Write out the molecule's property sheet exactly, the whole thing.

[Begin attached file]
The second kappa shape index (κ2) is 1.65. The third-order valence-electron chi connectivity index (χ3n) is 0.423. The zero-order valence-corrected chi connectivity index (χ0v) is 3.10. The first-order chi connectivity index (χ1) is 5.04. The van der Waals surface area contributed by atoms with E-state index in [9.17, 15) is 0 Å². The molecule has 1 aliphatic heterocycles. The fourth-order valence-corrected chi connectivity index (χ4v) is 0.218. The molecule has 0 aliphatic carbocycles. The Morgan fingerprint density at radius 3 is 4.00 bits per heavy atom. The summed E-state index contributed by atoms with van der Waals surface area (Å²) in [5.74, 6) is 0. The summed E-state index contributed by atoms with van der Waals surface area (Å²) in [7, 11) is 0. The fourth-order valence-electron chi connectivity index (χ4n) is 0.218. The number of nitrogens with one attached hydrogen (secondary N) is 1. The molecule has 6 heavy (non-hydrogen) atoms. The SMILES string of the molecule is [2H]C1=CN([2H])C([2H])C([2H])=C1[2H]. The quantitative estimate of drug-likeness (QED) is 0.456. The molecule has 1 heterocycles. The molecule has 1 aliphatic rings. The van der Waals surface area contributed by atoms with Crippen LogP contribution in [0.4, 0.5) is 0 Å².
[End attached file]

The second kappa shape index (κ2) is 1.65. The third-order valence-electron chi connectivity index (χ3n) is 0.423. The zero-order valence-corrected chi connectivity index (χ0v) is 3.10. The first-order chi connectivity index (χ1) is 5.04. The van der Waals surface area contributed by atoms with E-state index in [9.17, 15) is 0 Å². The molecule has 1 aliphatic heterocycles. The fourth-order valence-corrected chi connectivity index (χ4v) is 0.218. The molecule has 0 aliphatic carbocycles. The Morgan fingerprint density at radius 3 is 4.00 bits per heavy atom. The summed E-state index contributed by atoms with van der Waals surface area (Å²) in [5.74, 6) is 0. The summed E-state index contributed by atoms with van der Waals surface area (Å²) in [7, 11) is 0. The fourth-order valence-electron chi connectivity index (χ4n) is 0.218. The number of nitrogens with one attached hydrogen (secondary N) is 1. The molecule has 6 heavy (non-hydrogen) atoms. The SMILES string of the molecule is [2H]C1=CN([2H])C([2H])C([2H])=C1[2H]. The quantitative estimate of drug-likeness (QED) is 0.456. The molecule has 1 heterocycles. The molecule has 1 aliphatic rings. The van der Waals surface area contributed by atoms with Crippen LogP contribution in [0.4, 0.5) is 0 Å².